Course Title: History and Trends in Social Work
Part A: Course Overview
Course Title: History and Trends in Social Work
Credit Points: 12
365H Global, Urban and Social Studies
|Sem 1 2008,
Sem 1 2009,
Sem 1 2010,
Sem 1 2011,
Sem 1 2012,
Sem 1 2013,
Sem 1 2014,
Sem 1 2015,
Sem 1 2016,
Sem 1 2017,
Sem 1 2018
Course Coordinator: Sharlene Nipperess
Course Coordinator Phone: +(61 3) 9925 2944
Course Coordinator Email: email@example.com
Pre-requisite Courses and Assumed Knowledge and Capabilities
In this course you will be introduced to the profession and discipline of social work. You will explore the breadth and variety of activity that constitutes social work nationally and internationally and the histories that have shaped it. You will examine key debates about social work and you will reflect on the challenges and opportunities awaiting those who choose to enter the social work profession.
You will also be provided with an introduction to studying and learning at university and in particular to ways of learning that are especially important in professional education. You will acquire study skills that will be relevant for successful completion of the social work program but also for continuing learning into the future.
As a foundational social work course, you will begin to develop an analytic and critical appreciation of the work done by social workers and the conditions that lead to their involvement in the lives of others. The course will help you to understand the potential of social work to be both a liberating and disabling profession: a tension/theme you will continue to explore throughout your program.
Objectives/Learning Outcomes/Capability Development
Upon successful completion of the course you will be able to:
- Describe what social work is and identify the diversity of social work practice
- Recognise contemporary issues in social work and critically analyse their social and historical contexts
- Employ analytic and critical skills in learning about social work in relation to the key social and political debates that impact on individuals, families and groups
- Reflect thoughtfully on social work as a chosen area of study and professional career
In this course you will develop the following program learning outcomes:
- Participate robustly in contemporary and changing ideological and political debates impacting on society, in an informed, flexible and grounded manner to evaluate policy and/or engage in policy debates
- Apply a body of interdisciplinary knowledge, values and skills in working with and for society’s most vulnerable and marginalised individuals, families, groups and communities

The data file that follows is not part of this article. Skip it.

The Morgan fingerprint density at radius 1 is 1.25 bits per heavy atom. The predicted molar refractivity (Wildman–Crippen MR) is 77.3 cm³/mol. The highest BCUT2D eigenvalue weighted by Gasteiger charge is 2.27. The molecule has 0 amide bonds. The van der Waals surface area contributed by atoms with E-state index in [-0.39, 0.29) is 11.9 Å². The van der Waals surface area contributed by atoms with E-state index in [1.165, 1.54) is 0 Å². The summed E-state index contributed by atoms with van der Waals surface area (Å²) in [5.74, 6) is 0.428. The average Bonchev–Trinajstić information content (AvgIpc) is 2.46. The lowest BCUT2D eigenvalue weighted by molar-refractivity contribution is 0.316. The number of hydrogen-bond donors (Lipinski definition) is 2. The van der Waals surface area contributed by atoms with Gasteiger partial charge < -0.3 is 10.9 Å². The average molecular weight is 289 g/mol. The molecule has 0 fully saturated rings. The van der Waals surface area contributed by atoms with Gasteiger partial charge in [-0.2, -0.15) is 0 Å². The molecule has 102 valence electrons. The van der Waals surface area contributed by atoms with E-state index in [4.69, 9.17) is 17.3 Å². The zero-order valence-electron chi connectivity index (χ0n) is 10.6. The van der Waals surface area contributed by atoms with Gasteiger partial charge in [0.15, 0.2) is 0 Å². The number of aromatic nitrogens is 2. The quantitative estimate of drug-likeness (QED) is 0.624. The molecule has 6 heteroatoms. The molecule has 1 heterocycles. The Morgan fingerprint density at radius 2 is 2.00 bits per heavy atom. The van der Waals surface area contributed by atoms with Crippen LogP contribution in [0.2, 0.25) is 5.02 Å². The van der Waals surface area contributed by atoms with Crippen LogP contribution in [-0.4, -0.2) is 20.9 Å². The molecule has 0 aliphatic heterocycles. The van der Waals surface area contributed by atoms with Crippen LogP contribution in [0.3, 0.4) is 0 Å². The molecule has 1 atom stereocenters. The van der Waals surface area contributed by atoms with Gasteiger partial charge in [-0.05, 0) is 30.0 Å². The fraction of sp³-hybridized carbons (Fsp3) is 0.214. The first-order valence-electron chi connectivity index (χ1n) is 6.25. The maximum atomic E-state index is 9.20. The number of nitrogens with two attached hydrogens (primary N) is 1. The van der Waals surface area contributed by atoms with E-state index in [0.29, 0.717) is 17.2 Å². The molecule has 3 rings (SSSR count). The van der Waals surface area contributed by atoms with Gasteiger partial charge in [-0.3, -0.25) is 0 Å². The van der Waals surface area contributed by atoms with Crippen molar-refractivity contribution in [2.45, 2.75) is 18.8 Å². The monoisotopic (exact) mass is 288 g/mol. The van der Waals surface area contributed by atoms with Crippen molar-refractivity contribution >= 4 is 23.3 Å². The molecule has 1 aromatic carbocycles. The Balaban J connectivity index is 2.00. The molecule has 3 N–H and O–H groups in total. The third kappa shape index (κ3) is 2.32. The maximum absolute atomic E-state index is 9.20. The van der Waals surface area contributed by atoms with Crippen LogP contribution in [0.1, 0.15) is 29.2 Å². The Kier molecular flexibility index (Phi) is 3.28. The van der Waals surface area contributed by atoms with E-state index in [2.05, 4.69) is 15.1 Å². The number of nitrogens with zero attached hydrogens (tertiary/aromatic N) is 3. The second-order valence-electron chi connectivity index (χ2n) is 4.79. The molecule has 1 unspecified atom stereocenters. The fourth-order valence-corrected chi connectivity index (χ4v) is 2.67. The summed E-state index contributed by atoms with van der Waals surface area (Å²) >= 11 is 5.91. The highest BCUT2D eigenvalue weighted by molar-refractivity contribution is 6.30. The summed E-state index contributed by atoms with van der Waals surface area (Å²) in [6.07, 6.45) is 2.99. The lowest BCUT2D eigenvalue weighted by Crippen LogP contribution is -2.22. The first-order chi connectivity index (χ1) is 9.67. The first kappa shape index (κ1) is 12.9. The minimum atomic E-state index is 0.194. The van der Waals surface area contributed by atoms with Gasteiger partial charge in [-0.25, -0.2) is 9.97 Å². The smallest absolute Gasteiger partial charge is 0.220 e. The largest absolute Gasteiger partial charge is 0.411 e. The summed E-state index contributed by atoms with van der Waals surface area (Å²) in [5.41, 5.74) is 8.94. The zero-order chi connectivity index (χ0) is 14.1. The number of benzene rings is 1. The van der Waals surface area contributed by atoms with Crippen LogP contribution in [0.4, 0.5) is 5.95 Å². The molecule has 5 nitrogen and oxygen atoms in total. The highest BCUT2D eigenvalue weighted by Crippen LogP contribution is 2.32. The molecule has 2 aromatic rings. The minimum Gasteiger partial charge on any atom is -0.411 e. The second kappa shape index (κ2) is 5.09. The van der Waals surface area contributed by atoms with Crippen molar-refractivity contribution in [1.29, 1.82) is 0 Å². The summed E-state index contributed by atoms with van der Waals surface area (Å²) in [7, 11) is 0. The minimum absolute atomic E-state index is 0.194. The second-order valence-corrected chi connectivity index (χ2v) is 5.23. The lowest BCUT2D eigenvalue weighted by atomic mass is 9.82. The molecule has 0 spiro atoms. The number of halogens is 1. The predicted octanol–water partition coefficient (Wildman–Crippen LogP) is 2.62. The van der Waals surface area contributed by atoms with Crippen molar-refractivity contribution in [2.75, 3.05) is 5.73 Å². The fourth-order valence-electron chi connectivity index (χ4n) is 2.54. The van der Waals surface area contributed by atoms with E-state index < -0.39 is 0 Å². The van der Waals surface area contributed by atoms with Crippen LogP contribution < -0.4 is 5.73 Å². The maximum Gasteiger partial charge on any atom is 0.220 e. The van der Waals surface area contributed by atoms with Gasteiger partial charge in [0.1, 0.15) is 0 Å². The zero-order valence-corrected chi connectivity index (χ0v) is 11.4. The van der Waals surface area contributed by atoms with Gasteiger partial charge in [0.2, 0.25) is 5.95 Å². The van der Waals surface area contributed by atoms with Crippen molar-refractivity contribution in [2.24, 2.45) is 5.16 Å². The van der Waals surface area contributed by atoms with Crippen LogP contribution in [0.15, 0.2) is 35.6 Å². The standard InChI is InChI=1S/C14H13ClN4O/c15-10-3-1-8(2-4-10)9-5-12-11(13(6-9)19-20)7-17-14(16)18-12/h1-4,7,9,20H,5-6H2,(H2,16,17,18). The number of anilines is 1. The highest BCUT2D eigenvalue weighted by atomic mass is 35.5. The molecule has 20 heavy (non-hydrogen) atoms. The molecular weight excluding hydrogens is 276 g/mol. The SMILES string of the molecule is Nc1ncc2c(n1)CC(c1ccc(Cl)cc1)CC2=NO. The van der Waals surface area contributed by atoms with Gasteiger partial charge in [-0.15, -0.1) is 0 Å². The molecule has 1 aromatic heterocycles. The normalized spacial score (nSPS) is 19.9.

- Critically analyse, synthesise and reflect on issues of social disadvantage, marginalisation and oppression in both local and international contexts, and proactively work to promote social justice and human rights.
Overview of Learning Activities
You will be engaged in learning that involves a range of activities including lectures and smaller classes. The learning activities in this course may involve you working in small groups, contributing to large group discussions and participating in planned activities. You will also have the opportunity to practice and develop your academic and study skills.
Overview of Learning Resources
RMIT will provide you with resources and tools for learning in this course through our online systems. A list of recommended learning resources will be provided by your lecturer, including books, journal articles and web resources. You may be required to purchase a reading pack or text book. You will also be expected to seek further resources relevant to the focus of your own learning. The University Library has extensive resources for social work students. The Library has produced a subject guide that includes quality online and print resources for your studies.
Overview of Assessment
You will be assessed on how well you meet the course’s learning outcomes and on your development against the program learning outcomes. You will be able to prepare assessment tasks with a total word length or equivalent of 4,000 words. Assessment tasks may include a group project, a group facilitation, a report and an essay.Feedback will be given on all assessment tasks.
- If you have a long term medical condition and/or disability it may be possible to negotiate to vary aspects of the learning or assessment methods. You can contact the program coordinator or the Disability Liaison Unit if you would like to find out more.
- A student charter http://www.rmit.edu.au/about/studentcharter summarises your responsibilities as an RMIT student as well as those of your teachers.
- Your course assessment conforms to RMIT assessment principles, regulations, policies, procedures and instructions which are available for review online: http://www.rmit.edu.au/policies/academic#assessment